Contributed by Jon Gore of Re-Education Camp. Their album Psyop’s Boombox is available on iTunes.
I remember it very well when the Notorious B.I.G. (aka. Biggie Smalls) was shot and killed while riding in a car after an awards show. In hip hop, that day (March 9) is remembered well and honored by many. Whether people liked him or not, it was definitely a defining moment in the music’s history and perhaps showed how far off track it had become.
Another noteworthy follow-up to that incident was a tribute song by P. Diddy (known then as Puff Daddy), who was Biggie’s producer and manager. The song, ghost-written by label artist Mase, was a tribute to the legendary MC using a significant portion sampled and interpolated (see the chorus) from the Police’s “Every Breath You Take.” Now, I might say that I love the Police more than Biggie (yep, I said it). I grew up with older siblings who watched MTV during its early days, and I vividly remember Sting and crew’s unique song style. So, when I heard this sample, I thought that it was a blatant disregard for the original. Many agreed with me while others took it a step further and said it was no different than any other song that sampled another. Well, who was right?
Contributed by Zack Messick of Re-Education Camp. Their album Psyop’s Boombox is available on iTunes.
It’s getting to be that time again. The days are starting to get longer, the air warmer and life starts to emerge. No, I’m not talking about spring. I’m talking about election season. The candidates spring up in mass numbers, spend all day going from place to place, spitting out their own brands of hot air.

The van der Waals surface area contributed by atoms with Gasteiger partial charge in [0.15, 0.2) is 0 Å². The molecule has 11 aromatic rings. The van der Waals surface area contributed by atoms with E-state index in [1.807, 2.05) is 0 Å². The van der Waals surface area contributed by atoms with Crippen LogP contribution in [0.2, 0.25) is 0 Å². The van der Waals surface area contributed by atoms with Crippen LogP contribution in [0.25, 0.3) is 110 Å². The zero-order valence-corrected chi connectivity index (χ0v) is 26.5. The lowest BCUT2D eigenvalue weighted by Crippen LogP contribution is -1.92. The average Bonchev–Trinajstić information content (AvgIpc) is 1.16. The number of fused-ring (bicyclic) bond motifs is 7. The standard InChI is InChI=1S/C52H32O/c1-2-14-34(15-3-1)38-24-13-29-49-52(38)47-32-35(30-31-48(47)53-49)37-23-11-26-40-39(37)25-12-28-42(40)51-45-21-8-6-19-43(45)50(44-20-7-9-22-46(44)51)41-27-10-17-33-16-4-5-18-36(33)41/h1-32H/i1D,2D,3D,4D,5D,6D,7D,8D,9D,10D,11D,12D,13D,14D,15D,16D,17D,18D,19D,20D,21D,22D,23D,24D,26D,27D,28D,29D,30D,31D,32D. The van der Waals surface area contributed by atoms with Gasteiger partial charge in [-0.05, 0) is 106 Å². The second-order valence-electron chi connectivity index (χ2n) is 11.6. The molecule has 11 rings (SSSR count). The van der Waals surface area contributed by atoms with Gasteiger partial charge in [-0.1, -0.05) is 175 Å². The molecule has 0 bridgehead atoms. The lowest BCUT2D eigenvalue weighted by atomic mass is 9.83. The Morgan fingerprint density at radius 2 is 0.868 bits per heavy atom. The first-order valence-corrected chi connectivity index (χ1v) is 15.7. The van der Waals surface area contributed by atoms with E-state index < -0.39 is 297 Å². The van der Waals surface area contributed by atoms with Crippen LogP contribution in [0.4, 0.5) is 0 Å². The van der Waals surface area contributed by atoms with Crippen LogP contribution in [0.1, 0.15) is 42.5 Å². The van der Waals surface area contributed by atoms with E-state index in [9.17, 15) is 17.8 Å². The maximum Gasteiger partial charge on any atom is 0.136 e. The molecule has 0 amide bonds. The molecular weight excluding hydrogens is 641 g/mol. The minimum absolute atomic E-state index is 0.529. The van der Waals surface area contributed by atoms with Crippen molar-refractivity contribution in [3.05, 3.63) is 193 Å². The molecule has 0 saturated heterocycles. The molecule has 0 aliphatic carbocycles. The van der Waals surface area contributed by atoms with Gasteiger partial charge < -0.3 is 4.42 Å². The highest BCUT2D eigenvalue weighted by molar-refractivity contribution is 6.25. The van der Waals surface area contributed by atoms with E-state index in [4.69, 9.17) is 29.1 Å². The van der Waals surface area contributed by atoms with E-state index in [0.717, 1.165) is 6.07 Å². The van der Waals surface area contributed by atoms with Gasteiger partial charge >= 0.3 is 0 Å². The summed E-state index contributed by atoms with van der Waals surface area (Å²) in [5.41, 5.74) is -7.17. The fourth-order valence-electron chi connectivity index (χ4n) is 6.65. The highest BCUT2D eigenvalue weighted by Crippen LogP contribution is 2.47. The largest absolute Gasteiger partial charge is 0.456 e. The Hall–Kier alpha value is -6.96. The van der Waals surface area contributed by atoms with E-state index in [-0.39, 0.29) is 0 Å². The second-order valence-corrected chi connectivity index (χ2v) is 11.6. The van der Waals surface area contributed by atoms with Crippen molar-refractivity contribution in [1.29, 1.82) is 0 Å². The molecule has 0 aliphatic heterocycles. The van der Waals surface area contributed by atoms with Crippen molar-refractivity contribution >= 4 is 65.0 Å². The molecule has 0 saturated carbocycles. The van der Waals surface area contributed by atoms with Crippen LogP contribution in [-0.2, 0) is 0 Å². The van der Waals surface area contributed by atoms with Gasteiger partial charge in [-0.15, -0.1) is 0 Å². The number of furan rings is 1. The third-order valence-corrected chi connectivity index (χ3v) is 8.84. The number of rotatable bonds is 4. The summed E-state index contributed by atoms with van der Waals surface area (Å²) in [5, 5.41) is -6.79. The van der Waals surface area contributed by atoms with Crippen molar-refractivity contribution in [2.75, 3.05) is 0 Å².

In all seriousness, it really is a beautiful time. Its a time when Americans can come together and cast their votes to decide who will be their next President, Senator, Representative or represent many other local offices. But regardless of which level of government the political race is on, there is one thing that you will almost certainly find…
Almost every campaign will use a song as it’s anthem. A song that all of it’s supporters can rally behind. It is something that will get the crowd excited, and make them hopeful for what their candidate may bring, if elected. There are the patriotic songs like “This Land is Your Land” by Woody Guthrie. Michael Dukakis used “America” by Neil Diamond. Ronald Reagan famously used “Born in the USA” by Bruce Springsteen, even though the theme of the song is about the struggles of a Vietnam War vet. You will also hear the songs about standing up and making a change. George W. Bush used “I Won’t Back Down” by Tom Petty. “We’re Not Gonna Take It” by Twisted Sister and “Right Now” by Van Halen seem to be used by at least one candidate in each election cycle.
I still remember it well. My friends and I would quickly eat our lunches in the middle school cafeteria. I would gobble down my PB&J and slug my juice box while my buddies polished off their square pizza slices, milk cartons, and tater tots. We were growing boys, so we had to eat fast, but we had other things in mind than our development. As soon as we were finished, we would start banging out a rhythm with our empty food containers and trays, including a “boom, boom, slap” with our hands on the top of the rollaway lunch tables. We were trying to get the same feel we got when we blasted our music at home after school and on the weekends. Little did we know that we were just continuing a musical tradition that has gone on for centuries and perhaps eons.